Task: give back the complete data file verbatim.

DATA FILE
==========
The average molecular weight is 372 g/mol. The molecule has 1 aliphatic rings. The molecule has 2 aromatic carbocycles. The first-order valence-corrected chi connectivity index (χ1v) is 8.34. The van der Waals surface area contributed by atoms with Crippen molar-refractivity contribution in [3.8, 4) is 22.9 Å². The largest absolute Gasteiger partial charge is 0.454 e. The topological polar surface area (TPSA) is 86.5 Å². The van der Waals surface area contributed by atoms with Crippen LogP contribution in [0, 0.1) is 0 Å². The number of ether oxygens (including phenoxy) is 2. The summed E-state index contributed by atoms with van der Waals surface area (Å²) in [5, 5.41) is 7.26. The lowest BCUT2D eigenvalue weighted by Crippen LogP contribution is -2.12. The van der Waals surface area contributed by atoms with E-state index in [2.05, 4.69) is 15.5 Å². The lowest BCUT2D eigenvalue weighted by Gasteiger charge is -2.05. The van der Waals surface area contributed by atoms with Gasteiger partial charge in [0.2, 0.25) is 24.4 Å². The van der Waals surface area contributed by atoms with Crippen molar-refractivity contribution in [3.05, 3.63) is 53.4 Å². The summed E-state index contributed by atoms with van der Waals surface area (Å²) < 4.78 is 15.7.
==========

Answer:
The average molecular weight is 372 g/mol. The molecule has 1 aliphatic rings. The molecule has 2 aromatic carbocycles. The first-order valence-corrected chi connectivity index (χ1v) is 8.34. The van der Waals surface area contributed by atoms with Crippen molar-refractivity contribution in [3.8, 4) is 22.9 Å². The largest absolute Gasteiger partial charge is 0.454 e. The topological polar surface area (TPSA) is 86.5 Å². The van der Waals surface area contributed by atoms with Crippen LogP contribution in [0, 0.1) is 0 Å². The number of ether oxygens (including phenoxy) is 2. The summed E-state index contributed by atoms with van der Waals surface area (Å²) in [5, 5.41) is 7.26. The lowest BCUT2D eigenvalue weighted by Crippen LogP contribution is -2.12. The van der Waals surface area contributed by atoms with E-state index in [2.05, 4.69) is 15.5 Å². The lowest BCUT2D eigenvalue weighted by Gasteiger charge is -2.05. The van der Waals surface area contributed by atoms with Gasteiger partial charge in [0.2, 0.25) is 24.4 Å². The van der Waals surface area contributed by atoms with Crippen molar-refractivity contribution in [3.05, 3.63) is 53.4 Å². The summed E-state index contributed by atoms with van der Waals surface area (Å²) < 4.78 is 15.7.